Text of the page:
• Policy-dependent determinants of several important health problems and related actors in policy-making

      Lucht F van der; Jansen J; VTV (NsPh, 2002-05-23)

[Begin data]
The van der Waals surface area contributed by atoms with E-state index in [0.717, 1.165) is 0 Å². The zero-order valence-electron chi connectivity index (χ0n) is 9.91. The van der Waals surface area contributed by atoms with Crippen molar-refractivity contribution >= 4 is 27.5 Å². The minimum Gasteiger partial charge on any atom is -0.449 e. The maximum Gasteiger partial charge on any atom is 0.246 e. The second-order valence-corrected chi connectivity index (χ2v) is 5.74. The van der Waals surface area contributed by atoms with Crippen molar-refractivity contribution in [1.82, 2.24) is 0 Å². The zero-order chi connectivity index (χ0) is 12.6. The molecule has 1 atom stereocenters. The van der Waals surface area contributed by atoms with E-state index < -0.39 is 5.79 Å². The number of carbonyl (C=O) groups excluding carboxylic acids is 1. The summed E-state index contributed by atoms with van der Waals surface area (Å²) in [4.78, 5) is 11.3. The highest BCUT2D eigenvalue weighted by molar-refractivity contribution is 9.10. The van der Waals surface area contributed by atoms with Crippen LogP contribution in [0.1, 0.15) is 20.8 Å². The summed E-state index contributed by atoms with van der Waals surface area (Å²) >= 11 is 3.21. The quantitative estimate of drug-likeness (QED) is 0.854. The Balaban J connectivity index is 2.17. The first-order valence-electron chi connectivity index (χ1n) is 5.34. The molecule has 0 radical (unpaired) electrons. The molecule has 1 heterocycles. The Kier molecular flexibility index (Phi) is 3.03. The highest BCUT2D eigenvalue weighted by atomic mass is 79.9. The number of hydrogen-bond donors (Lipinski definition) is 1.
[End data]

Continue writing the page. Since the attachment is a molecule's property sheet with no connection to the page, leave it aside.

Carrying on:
The exploratory study reported on here investigated the possibilities offered by intersectoral (health) policy. The study consisted of two parts. First, a broad description was given of determinants of five health problems (cancer, Chronic non specific lung disease (CNSLD), heart disease, injury due to accidents and psychiatric disorders), and of related actors in policy-making identified. Second, the determinants of one of the diseases were assessed in more depth to give insight into opportunities for prioritzing based on potential health benefits. In the first part, the analyses show that there are many departments within several ministeries that could contribute to an intersectoral (health) policy. Some ministeries have a special connection to one particular determinant of health: e.g. Agriculture, Nature Management and Fisheries has opportunities in the field of nutrition, while there are also ministries that can be of importance for a broad range of determinants: e.g. Education, Culture and Science can play an important role in health education. The Ministry of Finance is also involved in many determinants as a consequence of its (tax)instruments for price policy. The same could be said for ministries involved in control and supervision (Justice and Internal Affairs). In the second part of the study, priority-setting for intersectoral policy based on potential health benefits is described by analysing, in particular, the determinants of CNSLD. Because the desired data and evidence is often lacking, it has proven very difficult to set priorities for intersectoral policy using potential health benefits of interventions on the important risk factors. Still, smoking and allergens in the indoor environment can be put forward as the determinants of CNSLD with the most potential health gain. In conclusion, there are many opportunities for intersectoral policy, making prioritizing desirable. Next to potential health benefits priorities can be set on measures that are not yet in use and on measures that coincide with the targets of other ministries